Today’s announcement that there is water on the moon came as no surprise to Citadel professor Luke Sollitt. He’s on NASA’s science team that made this all happen. He says they have already learned more than they expected.
“One of the big benefits,” says Sollitt, “is that in finding water on the moon, if this stuff is cometary,this can tell us a lot about the impact history of the solar system. This gives us sort of an average of cometary water ice over the last couple of billion years.”
The NASA LCROSS project (Lunar Crater Observation and Sensing Satellite) crashed an empty rocket hull into a lunar crater, which was followed by a scientific spacecraft to study the exposed area. Sollitt says the scientists studied the dust created by the crash created.
“We see a bunch of absorption features. Now the absorption features area bit like a fingerprint for various molecules or compounds and we have found the tell-tale signature of water ice or water in the infrared spectrum,” Sollitt explains.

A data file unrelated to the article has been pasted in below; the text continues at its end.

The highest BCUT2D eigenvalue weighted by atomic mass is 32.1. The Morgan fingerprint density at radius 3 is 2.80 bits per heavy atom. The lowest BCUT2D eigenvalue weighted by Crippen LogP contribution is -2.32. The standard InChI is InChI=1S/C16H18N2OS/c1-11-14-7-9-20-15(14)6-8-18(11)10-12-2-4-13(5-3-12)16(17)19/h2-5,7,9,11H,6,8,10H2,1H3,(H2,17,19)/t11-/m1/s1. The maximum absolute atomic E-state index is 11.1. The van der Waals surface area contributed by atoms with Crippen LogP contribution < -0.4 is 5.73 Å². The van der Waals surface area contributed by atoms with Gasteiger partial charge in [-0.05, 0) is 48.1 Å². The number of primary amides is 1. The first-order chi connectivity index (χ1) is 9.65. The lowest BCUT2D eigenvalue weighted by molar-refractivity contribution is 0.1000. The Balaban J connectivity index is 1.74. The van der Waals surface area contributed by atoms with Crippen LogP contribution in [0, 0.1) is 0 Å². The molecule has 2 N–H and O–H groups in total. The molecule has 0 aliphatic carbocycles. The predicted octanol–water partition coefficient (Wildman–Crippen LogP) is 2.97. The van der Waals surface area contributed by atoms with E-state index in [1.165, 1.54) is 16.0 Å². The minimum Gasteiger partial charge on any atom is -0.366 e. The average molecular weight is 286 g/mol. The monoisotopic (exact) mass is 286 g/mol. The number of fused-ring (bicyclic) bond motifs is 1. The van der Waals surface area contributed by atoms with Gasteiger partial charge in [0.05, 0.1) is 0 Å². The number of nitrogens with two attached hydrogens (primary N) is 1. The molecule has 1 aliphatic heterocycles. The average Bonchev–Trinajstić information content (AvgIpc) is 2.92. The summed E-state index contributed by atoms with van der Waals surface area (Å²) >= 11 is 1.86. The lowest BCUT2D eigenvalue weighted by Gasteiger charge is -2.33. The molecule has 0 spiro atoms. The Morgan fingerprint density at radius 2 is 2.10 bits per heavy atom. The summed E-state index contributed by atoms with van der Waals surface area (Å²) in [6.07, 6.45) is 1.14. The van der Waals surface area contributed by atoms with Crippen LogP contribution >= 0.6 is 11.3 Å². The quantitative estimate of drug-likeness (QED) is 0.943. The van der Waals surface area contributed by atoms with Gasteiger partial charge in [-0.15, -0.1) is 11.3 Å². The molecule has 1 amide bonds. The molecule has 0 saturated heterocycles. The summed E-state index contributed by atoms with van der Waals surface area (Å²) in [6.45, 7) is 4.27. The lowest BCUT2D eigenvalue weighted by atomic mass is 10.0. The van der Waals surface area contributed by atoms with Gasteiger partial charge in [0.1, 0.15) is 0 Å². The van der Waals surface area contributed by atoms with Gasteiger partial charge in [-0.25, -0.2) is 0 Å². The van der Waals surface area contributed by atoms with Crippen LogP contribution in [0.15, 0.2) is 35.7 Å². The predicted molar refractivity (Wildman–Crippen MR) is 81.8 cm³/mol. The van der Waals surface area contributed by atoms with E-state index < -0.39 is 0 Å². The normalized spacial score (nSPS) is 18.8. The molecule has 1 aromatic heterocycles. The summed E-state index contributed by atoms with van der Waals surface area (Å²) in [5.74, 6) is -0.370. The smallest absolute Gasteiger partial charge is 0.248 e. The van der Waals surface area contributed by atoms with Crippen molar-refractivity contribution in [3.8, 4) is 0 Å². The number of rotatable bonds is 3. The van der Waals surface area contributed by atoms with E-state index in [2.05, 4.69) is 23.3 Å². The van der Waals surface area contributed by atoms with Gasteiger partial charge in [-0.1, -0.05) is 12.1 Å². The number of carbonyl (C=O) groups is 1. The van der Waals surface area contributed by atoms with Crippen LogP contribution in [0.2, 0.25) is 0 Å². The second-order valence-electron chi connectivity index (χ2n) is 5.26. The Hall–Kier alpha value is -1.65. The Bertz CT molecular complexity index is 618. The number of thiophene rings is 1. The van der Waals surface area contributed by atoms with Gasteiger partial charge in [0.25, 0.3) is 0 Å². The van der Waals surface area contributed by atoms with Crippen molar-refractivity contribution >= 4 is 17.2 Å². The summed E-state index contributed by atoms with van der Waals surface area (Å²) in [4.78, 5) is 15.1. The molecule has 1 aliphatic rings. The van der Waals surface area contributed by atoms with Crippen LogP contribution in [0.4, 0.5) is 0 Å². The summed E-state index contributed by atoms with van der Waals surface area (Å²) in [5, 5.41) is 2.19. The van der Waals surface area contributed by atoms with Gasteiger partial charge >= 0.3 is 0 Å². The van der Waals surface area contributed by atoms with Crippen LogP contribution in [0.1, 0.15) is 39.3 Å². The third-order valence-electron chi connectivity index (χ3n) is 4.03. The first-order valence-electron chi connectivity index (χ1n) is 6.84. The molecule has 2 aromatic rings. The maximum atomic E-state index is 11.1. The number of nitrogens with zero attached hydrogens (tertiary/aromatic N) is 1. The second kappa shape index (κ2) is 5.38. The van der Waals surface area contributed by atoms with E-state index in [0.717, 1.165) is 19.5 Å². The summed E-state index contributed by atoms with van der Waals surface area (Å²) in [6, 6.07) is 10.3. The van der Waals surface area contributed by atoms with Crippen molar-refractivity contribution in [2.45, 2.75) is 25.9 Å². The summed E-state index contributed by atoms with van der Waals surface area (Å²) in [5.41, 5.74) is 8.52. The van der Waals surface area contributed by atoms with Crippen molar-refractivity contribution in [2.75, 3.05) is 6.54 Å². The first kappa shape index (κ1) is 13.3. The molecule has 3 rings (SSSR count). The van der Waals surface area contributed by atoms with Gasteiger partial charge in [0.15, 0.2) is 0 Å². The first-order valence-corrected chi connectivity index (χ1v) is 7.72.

Sollitt, a physics instructor at the Citadel,is the only South Carolinian on the NASA LCROSS science team. He was one of those the original idea for this NASA mission, when he worked for Northrop Grumman. He says, even with finding more water than they expected, the science team still has lots of work ahead.
“We have to determine exactly what we think the sources are for this stuff. I think it is early yet to speculate exactly what this is going to tell us about the history of the moon. I hope that maybe in a few years we’ll be able to say something about what this water on the moon tells us about that.”
After today’s revelation, another co-investigator on NASA’s L-Cross mission said: “We’ve had hints that there is water. This was almost like tasting it.”